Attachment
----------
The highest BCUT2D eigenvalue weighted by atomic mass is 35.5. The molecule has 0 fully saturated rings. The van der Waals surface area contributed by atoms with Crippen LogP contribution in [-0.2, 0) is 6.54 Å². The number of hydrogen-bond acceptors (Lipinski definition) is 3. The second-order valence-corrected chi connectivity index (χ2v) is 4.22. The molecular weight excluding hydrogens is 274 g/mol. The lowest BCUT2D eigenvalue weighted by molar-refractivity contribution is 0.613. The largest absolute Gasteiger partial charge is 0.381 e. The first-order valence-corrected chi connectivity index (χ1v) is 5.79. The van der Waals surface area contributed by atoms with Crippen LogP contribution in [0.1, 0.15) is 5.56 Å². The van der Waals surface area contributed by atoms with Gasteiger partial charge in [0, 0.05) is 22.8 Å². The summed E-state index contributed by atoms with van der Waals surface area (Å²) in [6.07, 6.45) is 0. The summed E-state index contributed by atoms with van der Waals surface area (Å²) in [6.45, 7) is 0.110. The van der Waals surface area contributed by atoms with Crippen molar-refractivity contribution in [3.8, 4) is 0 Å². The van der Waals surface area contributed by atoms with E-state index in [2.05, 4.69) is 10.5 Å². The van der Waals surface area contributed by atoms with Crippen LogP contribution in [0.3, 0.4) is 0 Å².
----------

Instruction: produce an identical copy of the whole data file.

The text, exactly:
The highest BCUT2D eigenvalue weighted by atomic mass is 35.5. The molecule has 0 fully saturated rings. The van der Waals surface area contributed by atoms with Crippen LogP contribution in [-0.2, 0) is 6.54 Å². The number of hydrogen-bond acceptors (Lipinski definition) is 3. The second-order valence-corrected chi connectivity index (χ2v) is 4.22. The molecular weight excluding hydrogens is 274 g/mol. The lowest BCUT2D eigenvalue weighted by molar-refractivity contribution is 0.613. The largest absolute Gasteiger partial charge is 0.381 e. The first-order valence-corrected chi connectivity index (χ1v) is 5.79. The van der Waals surface area contributed by atoms with Crippen LogP contribution in [0.1, 0.15) is 5.56 Å². The van der Waals surface area contributed by atoms with Gasteiger partial charge in [0, 0.05) is 22.8 Å². The summed E-state index contributed by atoms with van der Waals surface area (Å²) in [6.07, 6.45) is 0. The summed E-state index contributed by atoms with van der Waals surface area (Å²) in [6.45, 7) is 0.110. The van der Waals surface area contributed by atoms with Crippen molar-refractivity contribution in [3.8, 4) is 0 Å². The van der Waals surface area contributed by atoms with E-state index in [2.05, 4.69) is 10.5 Å². The van der Waals surface area contributed by atoms with Crippen LogP contribution in [0.3, 0.4) is 0 Å².